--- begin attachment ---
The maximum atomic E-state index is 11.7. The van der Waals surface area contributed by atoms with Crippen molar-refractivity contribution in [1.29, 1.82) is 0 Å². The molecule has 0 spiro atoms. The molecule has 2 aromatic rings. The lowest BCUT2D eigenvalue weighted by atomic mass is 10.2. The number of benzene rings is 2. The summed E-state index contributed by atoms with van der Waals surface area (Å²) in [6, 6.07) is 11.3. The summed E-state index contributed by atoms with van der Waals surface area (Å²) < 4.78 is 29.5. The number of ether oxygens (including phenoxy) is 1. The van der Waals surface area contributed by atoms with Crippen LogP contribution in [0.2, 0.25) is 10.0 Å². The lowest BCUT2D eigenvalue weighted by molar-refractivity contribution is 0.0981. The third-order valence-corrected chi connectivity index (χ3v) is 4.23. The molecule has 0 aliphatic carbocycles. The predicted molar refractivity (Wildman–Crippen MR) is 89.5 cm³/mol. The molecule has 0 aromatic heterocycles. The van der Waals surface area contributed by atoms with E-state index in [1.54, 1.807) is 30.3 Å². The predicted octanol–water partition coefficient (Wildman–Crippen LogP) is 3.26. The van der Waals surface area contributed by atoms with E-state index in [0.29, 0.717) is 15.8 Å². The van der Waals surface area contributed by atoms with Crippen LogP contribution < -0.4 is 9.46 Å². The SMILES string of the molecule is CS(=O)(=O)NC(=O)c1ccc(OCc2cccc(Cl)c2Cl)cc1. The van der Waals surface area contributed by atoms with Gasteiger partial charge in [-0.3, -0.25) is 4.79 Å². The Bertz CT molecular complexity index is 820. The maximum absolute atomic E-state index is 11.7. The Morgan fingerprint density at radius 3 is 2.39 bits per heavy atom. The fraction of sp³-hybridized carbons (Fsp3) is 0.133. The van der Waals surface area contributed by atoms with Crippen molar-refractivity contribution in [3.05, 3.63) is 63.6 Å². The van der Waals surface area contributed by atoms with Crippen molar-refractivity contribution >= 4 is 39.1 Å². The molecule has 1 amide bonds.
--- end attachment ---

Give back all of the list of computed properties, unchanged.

The maximum atomic E-state index is 11.7. The van der Waals surface area contributed by atoms with Crippen molar-refractivity contribution in [1.29, 1.82) is 0 Å². The molecule has 0 spiro atoms. The molecule has 2 aromatic rings. The lowest BCUT2D eigenvalue weighted by atomic mass is 10.2. The number of benzene rings is 2. The summed E-state index contributed by atoms with van der Waals surface area (Å²) in [6, 6.07) is 11.3. The summed E-state index contributed by atoms with van der Waals surface area (Å²) < 4.78 is 29.5. The number of ether oxygens (including phenoxy) is 1. The van der Waals surface area contributed by atoms with Crippen LogP contribution in [0.2, 0.25) is 10.0 Å². The lowest BCUT2D eigenvalue weighted by molar-refractivity contribution is 0.0981. The third-order valence-corrected chi connectivity index (χ3v) is 4.23. The molecule has 0 aliphatic carbocycles. The predicted molar refractivity (Wildman–Crippen MR) is 89.5 cm³/mol. The molecule has 0 aromatic heterocycles. The van der Waals surface area contributed by atoms with E-state index in [1.54, 1.807) is 30.3 Å². The predicted octanol–water partition coefficient (Wildman–Crippen LogP) is 3.26. The van der Waals surface area contributed by atoms with E-state index in [0.29, 0.717) is 15.8 Å². The van der Waals surface area contributed by atoms with Crippen LogP contribution < -0.4 is 9.46 Å². The SMILES string of the molecule is CS(=O)(=O)NC(=O)c1ccc(OCc2cccc(Cl)c2Cl)cc1. The van der Waals surface area contributed by atoms with Gasteiger partial charge in [-0.3, -0.25) is 4.79 Å². The Bertz CT molecular complexity index is 820. The maximum absolute atomic E-state index is 11.7. The Morgan fingerprint density at radius 3 is 2.39 bits per heavy atom. The fraction of sp³-hybridized carbons (Fsp3) is 0.133. The van der Waals surface area contributed by atoms with Crippen molar-refractivity contribution in [3.05, 3.63) is 63.6 Å². The van der Waals surface area contributed by atoms with Crippen molar-refractivity contribution >= 4 is 39.1 Å². The molecule has 1 amide bonds.